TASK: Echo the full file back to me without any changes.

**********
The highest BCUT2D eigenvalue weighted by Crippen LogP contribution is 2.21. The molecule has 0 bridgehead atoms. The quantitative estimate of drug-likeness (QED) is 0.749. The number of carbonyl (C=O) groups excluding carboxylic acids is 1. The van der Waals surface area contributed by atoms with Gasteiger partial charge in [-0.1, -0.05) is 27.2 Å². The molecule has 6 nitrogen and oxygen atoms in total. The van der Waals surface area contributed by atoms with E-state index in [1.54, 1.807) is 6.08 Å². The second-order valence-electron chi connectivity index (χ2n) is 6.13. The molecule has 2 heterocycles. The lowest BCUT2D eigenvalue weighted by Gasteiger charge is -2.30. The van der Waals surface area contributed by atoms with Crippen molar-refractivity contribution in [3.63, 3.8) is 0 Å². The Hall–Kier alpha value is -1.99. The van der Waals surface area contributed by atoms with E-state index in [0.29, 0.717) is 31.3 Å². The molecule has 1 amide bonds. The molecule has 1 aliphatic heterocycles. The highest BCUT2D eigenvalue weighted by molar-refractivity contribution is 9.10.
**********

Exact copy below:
The highest BCUT2D eigenvalue weighted by Crippen LogP contribution is 2.21. The molecule has 0 bridgehead atoms. The quantitative estimate of drug-likeness (QED) is 0.749. The number of carbonyl (C=O) groups excluding carboxylic acids is 1. The van der Waals surface area contributed by atoms with Gasteiger partial charge in [-0.1, -0.05) is 27.2 Å². The molecule has 6 nitrogen and oxygen atoms in total. The van der Waals surface area contributed by atoms with E-state index in [1.54, 1.807) is 6.08 Å². The second-order valence-electron chi connectivity index (χ2n) is 6.13. The molecule has 2 heterocycles. The lowest BCUT2D eigenvalue weighted by Gasteiger charge is -2.30. The van der Waals surface area contributed by atoms with Crippen molar-refractivity contribution in [3.63, 3.8) is 0 Å². The Hall–Kier alpha value is -1.99. The van der Waals surface area contributed by atoms with E-state index in [0.29, 0.717) is 31.3 Å². The molecule has 1 amide bonds. The molecule has 1 aliphatic heterocycles. The highest BCUT2D eigenvalue weighted by molar-refractivity contribution is 9.10.